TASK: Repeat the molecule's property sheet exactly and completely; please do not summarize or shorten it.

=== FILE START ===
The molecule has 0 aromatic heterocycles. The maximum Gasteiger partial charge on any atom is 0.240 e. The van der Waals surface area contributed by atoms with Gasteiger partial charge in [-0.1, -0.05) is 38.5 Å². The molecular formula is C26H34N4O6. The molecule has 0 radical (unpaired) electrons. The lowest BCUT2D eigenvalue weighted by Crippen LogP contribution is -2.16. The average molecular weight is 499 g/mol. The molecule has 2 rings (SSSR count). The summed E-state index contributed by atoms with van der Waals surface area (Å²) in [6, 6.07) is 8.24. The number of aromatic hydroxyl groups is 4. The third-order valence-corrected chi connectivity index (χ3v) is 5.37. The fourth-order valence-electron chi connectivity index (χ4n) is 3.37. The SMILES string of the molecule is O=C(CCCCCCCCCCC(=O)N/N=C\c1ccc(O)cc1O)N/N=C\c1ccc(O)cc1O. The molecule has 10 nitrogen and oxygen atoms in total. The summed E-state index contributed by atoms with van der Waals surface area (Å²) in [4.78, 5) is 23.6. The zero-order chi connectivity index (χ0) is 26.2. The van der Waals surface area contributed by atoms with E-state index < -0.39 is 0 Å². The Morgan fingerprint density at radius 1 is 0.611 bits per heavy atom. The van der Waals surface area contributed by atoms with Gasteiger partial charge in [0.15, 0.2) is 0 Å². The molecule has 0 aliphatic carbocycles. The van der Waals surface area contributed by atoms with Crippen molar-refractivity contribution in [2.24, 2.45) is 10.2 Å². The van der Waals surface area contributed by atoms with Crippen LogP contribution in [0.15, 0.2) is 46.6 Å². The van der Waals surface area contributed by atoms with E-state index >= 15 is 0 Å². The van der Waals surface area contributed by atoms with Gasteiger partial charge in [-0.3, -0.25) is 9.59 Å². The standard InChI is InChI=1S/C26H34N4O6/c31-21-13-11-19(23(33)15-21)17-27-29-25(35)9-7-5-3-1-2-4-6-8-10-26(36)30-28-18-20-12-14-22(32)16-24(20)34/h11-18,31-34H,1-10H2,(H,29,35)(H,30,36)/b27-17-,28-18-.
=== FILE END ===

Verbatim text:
The molecule has 0 aromatic heterocycles. The maximum Gasteiger partial charge on any atom is 0.240 e. The van der Waals surface area contributed by atoms with Gasteiger partial charge in [-0.1, -0.05) is 38.5 Å². The molecular formula is C26H34N4O6. The molecule has 0 radical (unpaired) electrons. The lowest BCUT2D eigenvalue weighted by Crippen LogP contribution is -2.16. The average molecular weight is 499 g/mol. The molecule has 2 rings (SSSR count). The summed E-state index contributed by atoms with van der Waals surface area (Å²) in [6, 6.07) is 8.24. The number of aromatic hydroxyl groups is 4. The third-order valence-corrected chi connectivity index (χ3v) is 5.37. The fourth-order valence-electron chi connectivity index (χ4n) is 3.37. The SMILES string of the molecule is O=C(CCCCCCCCCCC(=O)N/N=C\c1ccc(O)cc1O)N/N=C\c1ccc(O)cc1O. The molecule has 10 nitrogen and oxygen atoms in total. The summed E-state index contributed by atoms with van der Waals surface area (Å²) in [4.78, 5) is 23.6. The zero-order chi connectivity index (χ0) is 26.2. The van der Waals surface area contributed by atoms with E-state index < -0.39 is 0 Å². The Morgan fingerprint density at radius 1 is 0.611 bits per heavy atom. The van der Waals surface area contributed by atoms with Gasteiger partial charge in [0.15, 0.2) is 0 Å². The molecule has 0 aliphatic carbocycles. The van der Waals surface area contributed by atoms with Crippen molar-refractivity contribution in [2.24, 2.45) is 10.2 Å². The van der Waals surface area contributed by atoms with Crippen LogP contribution in [0.15, 0.2) is 46.6 Å². The van der Waals surface area contributed by atoms with E-state index >= 15 is 0 Å². The van der Waals surface area contributed by atoms with Gasteiger partial charge in [-0.3, -0.25) is 9.59 Å². The standard InChI is InChI=1S/C26H34N4O6/c31-21-13-11-19(23(33)15-21)17-27-29-25(35)9-7-5-3-1-2-4-6-8-10-26(36)30-28-18-20-12-14-22(32)16-24(20)34/h11-18,31-34H,1-10H2,(H,29,35)(H,30,36)/b27-17-,28-18-.